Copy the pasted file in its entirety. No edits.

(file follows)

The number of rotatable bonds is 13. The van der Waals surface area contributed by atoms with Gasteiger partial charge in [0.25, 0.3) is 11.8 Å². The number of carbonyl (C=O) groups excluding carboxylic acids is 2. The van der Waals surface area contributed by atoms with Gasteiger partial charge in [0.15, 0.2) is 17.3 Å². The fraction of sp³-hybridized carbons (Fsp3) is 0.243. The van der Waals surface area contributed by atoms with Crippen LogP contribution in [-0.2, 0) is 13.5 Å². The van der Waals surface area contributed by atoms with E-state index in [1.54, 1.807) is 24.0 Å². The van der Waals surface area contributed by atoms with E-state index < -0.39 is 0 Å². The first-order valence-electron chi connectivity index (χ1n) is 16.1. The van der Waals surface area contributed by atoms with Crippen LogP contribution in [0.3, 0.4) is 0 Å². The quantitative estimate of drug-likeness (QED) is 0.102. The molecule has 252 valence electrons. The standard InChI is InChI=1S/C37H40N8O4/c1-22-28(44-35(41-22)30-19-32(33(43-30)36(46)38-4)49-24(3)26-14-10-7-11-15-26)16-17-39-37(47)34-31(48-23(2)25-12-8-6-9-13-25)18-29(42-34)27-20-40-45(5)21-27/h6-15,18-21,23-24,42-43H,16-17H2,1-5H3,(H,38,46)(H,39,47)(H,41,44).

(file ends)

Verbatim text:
The number of rotatable bonds is 13. The van der Waals surface area contributed by atoms with Gasteiger partial charge in [0.25, 0.3) is 11.8 Å². The number of carbonyl (C=O) groups excluding carboxylic acids is 2. The van der Waals surface area contributed by atoms with Gasteiger partial charge in [0.15, 0.2) is 17.3 Å². The fraction of sp³-hybridized carbons (Fsp3) is 0.243. The van der Waals surface area contributed by atoms with Crippen LogP contribution in [-0.2, 0) is 13.5 Å². The van der Waals surface area contributed by atoms with E-state index in [1.54, 1.807) is 24.0 Å². The van der Waals surface area contributed by atoms with E-state index < -0.39 is 0 Å². The first-order valence-electron chi connectivity index (χ1n) is 16.1. The van der Waals surface area contributed by atoms with Crippen LogP contribution in [0.3, 0.4) is 0 Å². The quantitative estimate of drug-likeness (QED) is 0.102. The molecule has 252 valence electrons. The standard InChI is InChI=1S/C37H40N8O4/c1-22-28(44-35(41-22)30-19-32(33(43-30)36(46)38-4)49-24(3)26-14-10-7-11-15-26)16-17-39-37(47)34-31(48-23(2)25-12-8-6-9-13-25)18-29(42-34)27-20-40-45(5)21-27/h6-15,18-21,23-24,42-43H,16-17H2,1-5H3,(H,38,46)(H,39,47)(H,41,44).